‘Good chance’ for more US exports to Huawei: Trump aide

Many US lawmakers are concerned about any lifting of the ban against Huawei. (AP)
Updated 01 July 2019

‘Good chance’ for more US exports to Huawei: Trump aide

  • US officials fear the systems built by Huawei could be used by China’s government for espionage via built-in secret security “backdoors”
  • Huawei has vigorously denied that, saying the US has never provided proof to substantiate it

WASHINGTON: As the US and China pursue trade talks, there is a “good chance” that more US firms will be granted licenses to sell products to controversial Chinese telecoms giant Huawei, White House economic adviser Larry Kudlow said Sunday.

Kudlow’s comments came after President Donald Trump and China's Xi Jinping agreed on Saturday to a truce in their trade war, and Washington pledged to hold off on new tariffs while they negotiate.

While Trump had signaled the softer position on Huawei, a sticking point in trade talks, by saying US companies could sell equipment “where there’s no great national security problem,” Kudlow added a bit of detail.

The senior Trump aide told “Fox News Sunday” that “there’s a good chance the Commerce Department, Secretary (Wilbur) Ross, will open the door on that and grant new licenses.”

The US has said it fears that systems built by Huawei — the world leader in telecom network equipment and No. 2 two smartphone supplier — could be used by China’s government for espionage via built-in secret security “backdoors.”

Huawei has vigorously denied that, saying the US has never provided proof to substantiate it.

Many US lawmakers, including Senate Republicans like Ted Cruz and Marco Rubio, are concerned about any lifting of the effective ban against Huawei accessing crucial American technology or operating in the US market.

“If President Trump has agreed to reverse recent sanctions against Huawei, he has made a catastrophic mistake,” Rubio tweeted on Saturday.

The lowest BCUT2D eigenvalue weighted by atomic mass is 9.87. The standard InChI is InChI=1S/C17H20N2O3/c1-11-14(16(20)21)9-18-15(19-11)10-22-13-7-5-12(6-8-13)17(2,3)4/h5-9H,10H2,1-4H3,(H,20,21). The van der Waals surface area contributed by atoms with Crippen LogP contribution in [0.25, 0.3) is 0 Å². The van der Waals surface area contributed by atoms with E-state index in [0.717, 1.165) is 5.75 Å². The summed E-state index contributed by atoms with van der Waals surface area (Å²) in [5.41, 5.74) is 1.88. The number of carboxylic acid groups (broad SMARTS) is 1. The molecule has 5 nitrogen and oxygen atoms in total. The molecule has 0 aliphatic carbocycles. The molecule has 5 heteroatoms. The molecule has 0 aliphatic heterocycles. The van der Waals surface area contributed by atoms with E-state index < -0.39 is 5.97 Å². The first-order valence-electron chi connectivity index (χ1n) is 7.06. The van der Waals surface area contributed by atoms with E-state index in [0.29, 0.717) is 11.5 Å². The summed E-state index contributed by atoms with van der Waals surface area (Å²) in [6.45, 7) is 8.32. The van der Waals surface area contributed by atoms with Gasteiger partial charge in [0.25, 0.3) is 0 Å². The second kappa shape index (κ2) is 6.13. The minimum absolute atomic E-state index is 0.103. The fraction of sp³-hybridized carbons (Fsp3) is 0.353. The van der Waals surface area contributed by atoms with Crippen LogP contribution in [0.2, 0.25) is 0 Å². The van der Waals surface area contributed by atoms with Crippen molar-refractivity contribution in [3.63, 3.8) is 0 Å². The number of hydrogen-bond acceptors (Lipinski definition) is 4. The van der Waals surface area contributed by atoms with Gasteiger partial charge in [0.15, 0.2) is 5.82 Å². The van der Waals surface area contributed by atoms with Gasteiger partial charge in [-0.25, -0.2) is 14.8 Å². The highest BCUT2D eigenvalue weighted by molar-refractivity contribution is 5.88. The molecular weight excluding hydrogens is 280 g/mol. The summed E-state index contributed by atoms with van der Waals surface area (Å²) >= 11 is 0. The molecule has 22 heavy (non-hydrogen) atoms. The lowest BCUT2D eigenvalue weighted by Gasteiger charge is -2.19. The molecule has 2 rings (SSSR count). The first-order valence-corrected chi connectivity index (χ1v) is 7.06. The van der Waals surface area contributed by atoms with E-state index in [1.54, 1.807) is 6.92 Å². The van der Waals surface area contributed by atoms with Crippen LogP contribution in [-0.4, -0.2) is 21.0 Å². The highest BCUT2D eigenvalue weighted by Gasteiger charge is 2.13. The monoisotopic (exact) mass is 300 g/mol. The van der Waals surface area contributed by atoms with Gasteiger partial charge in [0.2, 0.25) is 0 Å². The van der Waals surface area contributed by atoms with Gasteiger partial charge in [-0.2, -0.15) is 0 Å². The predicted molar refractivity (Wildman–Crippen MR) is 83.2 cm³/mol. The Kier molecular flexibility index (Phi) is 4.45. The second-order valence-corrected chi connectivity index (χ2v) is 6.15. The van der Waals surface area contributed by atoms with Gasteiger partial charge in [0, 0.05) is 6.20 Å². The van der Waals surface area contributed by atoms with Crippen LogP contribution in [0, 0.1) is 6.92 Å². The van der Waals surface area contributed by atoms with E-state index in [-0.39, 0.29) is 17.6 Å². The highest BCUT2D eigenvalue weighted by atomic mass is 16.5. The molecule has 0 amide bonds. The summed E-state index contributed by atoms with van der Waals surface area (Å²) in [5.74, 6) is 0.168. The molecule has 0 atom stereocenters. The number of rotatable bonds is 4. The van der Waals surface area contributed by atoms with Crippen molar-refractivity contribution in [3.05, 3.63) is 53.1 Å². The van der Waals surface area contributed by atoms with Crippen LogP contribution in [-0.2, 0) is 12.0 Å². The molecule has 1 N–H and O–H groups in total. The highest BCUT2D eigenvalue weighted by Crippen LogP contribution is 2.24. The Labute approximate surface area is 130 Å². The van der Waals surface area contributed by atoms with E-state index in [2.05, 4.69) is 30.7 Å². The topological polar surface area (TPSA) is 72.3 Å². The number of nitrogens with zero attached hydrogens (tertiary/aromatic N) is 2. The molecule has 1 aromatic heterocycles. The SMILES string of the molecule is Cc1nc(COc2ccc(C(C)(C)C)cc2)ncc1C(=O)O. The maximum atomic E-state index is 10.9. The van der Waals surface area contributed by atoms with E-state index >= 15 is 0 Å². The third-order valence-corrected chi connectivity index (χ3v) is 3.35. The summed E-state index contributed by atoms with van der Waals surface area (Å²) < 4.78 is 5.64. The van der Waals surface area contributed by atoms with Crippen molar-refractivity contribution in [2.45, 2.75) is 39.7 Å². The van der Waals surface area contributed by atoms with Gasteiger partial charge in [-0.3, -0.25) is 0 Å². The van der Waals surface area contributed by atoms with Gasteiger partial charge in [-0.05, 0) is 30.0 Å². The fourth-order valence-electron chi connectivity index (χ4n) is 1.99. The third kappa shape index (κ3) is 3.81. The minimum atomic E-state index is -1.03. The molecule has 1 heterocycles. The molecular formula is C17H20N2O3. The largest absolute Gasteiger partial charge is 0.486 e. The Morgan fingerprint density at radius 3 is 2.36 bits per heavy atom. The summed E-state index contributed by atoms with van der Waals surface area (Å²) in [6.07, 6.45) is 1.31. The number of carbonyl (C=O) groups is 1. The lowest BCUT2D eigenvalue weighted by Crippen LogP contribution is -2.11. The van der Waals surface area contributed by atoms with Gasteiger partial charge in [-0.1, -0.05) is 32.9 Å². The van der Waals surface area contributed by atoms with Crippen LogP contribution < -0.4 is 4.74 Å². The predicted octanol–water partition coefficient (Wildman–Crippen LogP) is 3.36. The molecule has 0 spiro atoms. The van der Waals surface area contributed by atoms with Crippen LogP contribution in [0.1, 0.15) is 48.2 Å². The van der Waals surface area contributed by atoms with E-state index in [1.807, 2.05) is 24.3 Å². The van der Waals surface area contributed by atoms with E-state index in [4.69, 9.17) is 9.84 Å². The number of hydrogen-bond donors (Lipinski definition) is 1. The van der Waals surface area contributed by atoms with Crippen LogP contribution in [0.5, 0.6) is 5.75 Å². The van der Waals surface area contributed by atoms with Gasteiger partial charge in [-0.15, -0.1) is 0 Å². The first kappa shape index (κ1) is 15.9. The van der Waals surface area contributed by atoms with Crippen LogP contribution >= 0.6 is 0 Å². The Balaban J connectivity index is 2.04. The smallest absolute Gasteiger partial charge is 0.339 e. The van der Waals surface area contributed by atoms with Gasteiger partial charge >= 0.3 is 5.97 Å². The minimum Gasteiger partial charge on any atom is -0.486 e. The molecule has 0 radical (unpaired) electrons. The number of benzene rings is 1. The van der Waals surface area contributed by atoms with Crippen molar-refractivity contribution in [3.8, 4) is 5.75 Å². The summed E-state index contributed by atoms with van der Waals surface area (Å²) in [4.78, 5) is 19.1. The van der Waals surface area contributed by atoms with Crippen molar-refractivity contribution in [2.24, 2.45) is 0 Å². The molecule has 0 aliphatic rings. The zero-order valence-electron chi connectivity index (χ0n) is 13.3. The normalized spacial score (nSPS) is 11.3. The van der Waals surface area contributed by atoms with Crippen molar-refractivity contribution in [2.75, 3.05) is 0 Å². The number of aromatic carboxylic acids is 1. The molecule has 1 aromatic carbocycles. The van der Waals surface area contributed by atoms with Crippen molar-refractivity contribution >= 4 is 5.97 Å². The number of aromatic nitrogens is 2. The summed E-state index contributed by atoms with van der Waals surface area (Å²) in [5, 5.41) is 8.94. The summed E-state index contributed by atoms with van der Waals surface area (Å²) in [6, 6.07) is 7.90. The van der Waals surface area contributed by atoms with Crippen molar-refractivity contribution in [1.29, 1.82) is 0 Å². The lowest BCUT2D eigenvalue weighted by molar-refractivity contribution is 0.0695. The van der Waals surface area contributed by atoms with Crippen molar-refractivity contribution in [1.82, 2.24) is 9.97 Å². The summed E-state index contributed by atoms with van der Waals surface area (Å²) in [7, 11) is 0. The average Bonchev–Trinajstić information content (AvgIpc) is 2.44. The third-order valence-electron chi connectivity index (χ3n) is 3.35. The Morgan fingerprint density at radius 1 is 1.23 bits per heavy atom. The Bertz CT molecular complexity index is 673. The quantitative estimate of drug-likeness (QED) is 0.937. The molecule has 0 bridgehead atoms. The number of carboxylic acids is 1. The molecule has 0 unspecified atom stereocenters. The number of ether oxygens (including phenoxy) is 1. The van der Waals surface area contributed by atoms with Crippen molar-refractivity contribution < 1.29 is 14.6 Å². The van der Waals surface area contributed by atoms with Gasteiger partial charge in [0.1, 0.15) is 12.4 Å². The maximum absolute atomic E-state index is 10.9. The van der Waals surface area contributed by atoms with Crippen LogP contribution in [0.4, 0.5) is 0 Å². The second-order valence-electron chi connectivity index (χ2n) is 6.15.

Kudlow emphasized that Huawei will remain on the so-called US Entity List — foreign companies and individuals that are subject to specific export and technology transfer licensing requirements.

“This is not a general amnesty,” Kudlow said.

“The Commerce Department will grant some temporary additional licenses where there is a general availability” of the products to be sold, he added.

In a later interview on CBS talk show “Face the Nation,” Kudlow said: “We understand the huge risks regarding Huawei.”

On the general issue of US-China trade talks, Kudlow declined to offer any deadline for the resolution of the dispute between the world’s top two economies, though he admitted the talks could “go on for quite some time.”

“There are no promises, there’s no deal made, no timetable,” he said. “Just resuming the talks... is a very big deal.”

 

 

 


Philippine jobless rate hits record 17.7% in April due to pandemic

Updated 05 June 2020

Philippine jobless rate hits record 17.7% in April due to pandemic

  • The Philippines is facing its biggest economic contraction in more than three decades
  • April’s 17.7 percent unemployment rate equivalent to 7.3 million people without jobs

MANILA: The Philippines’ unemployment rate surged to a record 17.7 percent in April, the statistics agency said on Friday, as millions lost their jobs due to a pandemic-induced lockdown that battered the economy.
The Philippines, which before the pandemic was one of Asia’s fastest growing economies, is facing its biggest contraction in more than three decades after the new coronavirus shuttered businesses and crushed domestic demand.
April’s unemployment rate, which is 7.3 million people without jobs, compares with 5.3 percent in January and 5.1 percent in April last year.
“We should not lose sight of the fact that this loss in employment is really temporary,” Economic Planning Undersecretary Rosemarie Edillon said in an online news conference.
The lockdown in the capital, Manila, which was one of the world’s longest and strictest, was relaxed as of June 1 to allow much-needed business activity to resume and soften the economic blow of the coronavirus, which has infected more than 20,000 in the country.